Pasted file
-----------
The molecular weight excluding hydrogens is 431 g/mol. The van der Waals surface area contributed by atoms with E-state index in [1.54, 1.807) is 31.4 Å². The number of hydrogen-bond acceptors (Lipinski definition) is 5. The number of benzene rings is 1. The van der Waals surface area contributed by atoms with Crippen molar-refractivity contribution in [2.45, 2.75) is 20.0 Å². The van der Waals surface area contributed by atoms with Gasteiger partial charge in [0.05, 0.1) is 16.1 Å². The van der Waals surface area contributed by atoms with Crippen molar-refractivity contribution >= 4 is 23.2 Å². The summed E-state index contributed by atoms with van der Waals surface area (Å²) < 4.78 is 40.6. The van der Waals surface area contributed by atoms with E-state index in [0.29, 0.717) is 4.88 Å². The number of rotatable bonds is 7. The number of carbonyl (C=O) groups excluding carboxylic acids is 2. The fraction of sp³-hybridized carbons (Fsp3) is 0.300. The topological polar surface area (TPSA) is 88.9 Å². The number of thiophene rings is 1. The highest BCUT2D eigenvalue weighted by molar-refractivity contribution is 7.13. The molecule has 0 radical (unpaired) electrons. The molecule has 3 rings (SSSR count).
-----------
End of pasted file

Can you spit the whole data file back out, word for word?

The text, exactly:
The molecular weight excluding hydrogens is 431 g/mol. The van der Waals surface area contributed by atoms with E-state index in [1.54, 1.807) is 31.4 Å². The number of hydrogen-bond acceptors (Lipinski definition) is 5. The number of benzene rings is 1. The van der Waals surface area contributed by atoms with Crippen molar-refractivity contribution in [2.45, 2.75) is 20.0 Å². The van der Waals surface area contributed by atoms with Gasteiger partial charge in [0.05, 0.1) is 16.1 Å². The van der Waals surface area contributed by atoms with Crippen molar-refractivity contribution >= 4 is 23.2 Å². The summed E-state index contributed by atoms with van der Waals surface area (Å²) < 4.78 is 40.6. The van der Waals surface area contributed by atoms with E-state index in [0.29, 0.717) is 4.88 Å². The number of rotatable bonds is 7. The number of carbonyl (C=O) groups excluding carboxylic acids is 2. The fraction of sp³-hybridized carbons (Fsp3) is 0.300. The topological polar surface area (TPSA) is 88.9 Å². The number of thiophene rings is 1. The highest BCUT2D eigenvalue weighted by molar-refractivity contribution is 7.13. The molecule has 0 radical (unpaired) electrons. The molecule has 3 rings (SSSR count).